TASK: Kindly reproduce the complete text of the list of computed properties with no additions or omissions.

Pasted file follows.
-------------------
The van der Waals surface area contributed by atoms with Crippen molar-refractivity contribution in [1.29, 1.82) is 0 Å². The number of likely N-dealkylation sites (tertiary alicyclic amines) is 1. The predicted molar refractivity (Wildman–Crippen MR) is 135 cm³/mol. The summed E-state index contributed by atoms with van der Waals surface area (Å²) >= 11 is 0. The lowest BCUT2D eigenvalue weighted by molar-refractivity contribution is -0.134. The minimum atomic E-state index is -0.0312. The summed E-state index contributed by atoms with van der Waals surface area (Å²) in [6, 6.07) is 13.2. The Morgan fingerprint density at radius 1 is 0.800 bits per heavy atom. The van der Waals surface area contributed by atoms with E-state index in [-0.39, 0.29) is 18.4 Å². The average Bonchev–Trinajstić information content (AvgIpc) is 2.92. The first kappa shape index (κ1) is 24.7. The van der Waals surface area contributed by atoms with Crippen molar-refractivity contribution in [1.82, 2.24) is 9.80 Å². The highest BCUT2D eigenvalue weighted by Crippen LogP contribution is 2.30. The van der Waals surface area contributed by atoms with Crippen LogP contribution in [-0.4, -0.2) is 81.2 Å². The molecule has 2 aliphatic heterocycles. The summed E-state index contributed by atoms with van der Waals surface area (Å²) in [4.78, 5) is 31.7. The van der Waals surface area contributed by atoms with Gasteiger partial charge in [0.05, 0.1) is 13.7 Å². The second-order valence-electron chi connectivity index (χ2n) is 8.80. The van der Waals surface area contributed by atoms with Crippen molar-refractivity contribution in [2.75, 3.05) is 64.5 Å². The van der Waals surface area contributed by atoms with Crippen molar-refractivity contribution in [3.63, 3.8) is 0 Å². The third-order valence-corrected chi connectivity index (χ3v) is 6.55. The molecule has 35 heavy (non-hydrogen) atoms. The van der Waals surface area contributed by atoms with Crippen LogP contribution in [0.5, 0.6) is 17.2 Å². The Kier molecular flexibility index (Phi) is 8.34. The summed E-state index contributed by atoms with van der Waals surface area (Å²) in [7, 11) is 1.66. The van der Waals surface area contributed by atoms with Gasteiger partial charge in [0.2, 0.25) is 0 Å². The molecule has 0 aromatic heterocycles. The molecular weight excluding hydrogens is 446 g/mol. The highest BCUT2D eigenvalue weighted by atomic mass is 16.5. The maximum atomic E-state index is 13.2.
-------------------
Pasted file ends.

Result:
The van der Waals surface area contributed by atoms with Crippen molar-refractivity contribution in [1.29, 1.82) is 0 Å². The number of likely N-dealkylation sites (tertiary alicyclic amines) is 1. The predicted molar refractivity (Wildman–Crippen MR) is 135 cm³/mol. The summed E-state index contributed by atoms with van der Waals surface area (Å²) >= 11 is 0. The lowest BCUT2D eigenvalue weighted by molar-refractivity contribution is -0.134. The minimum atomic E-state index is -0.0312. The summed E-state index contributed by atoms with van der Waals surface area (Å²) in [6, 6.07) is 13.2. The Morgan fingerprint density at radius 1 is 0.800 bits per heavy atom. The van der Waals surface area contributed by atoms with E-state index in [-0.39, 0.29) is 18.4 Å². The average Bonchev–Trinajstić information content (AvgIpc) is 2.92. The first kappa shape index (κ1) is 24.7. The van der Waals surface area contributed by atoms with Crippen molar-refractivity contribution in [1.82, 2.24) is 9.80 Å². The highest BCUT2D eigenvalue weighted by Crippen LogP contribution is 2.30. The van der Waals surface area contributed by atoms with Crippen LogP contribution in [-0.4, -0.2) is 81.2 Å². The molecule has 2 aliphatic heterocycles. The summed E-state index contributed by atoms with van der Waals surface area (Å²) in [4.78, 5) is 31.7. The van der Waals surface area contributed by atoms with Gasteiger partial charge in [0.05, 0.1) is 13.7 Å². The second-order valence-electron chi connectivity index (χ2n) is 8.80. The van der Waals surface area contributed by atoms with Crippen molar-refractivity contribution in [2.75, 3.05) is 64.5 Å². The van der Waals surface area contributed by atoms with Crippen molar-refractivity contribution in [3.63, 3.8) is 0 Å². The third-order valence-corrected chi connectivity index (χ3v) is 6.55. The molecule has 35 heavy (non-hydrogen) atoms. The van der Waals surface area contributed by atoms with Crippen LogP contribution in [0.5, 0.6) is 17.2 Å². The Kier molecular flexibility index (Phi) is 8.34. The summed E-state index contributed by atoms with van der Waals surface area (Å²) in [7, 11) is 1.66. The van der Waals surface area contributed by atoms with Gasteiger partial charge in [0.2, 0.25) is 0 Å². The molecule has 0 aromatic heterocycles. The molecular weight excluding hydrogens is 446 g/mol. The highest BCUT2D eigenvalue weighted by atomic mass is 16.5. The maximum atomic E-state index is 13.2.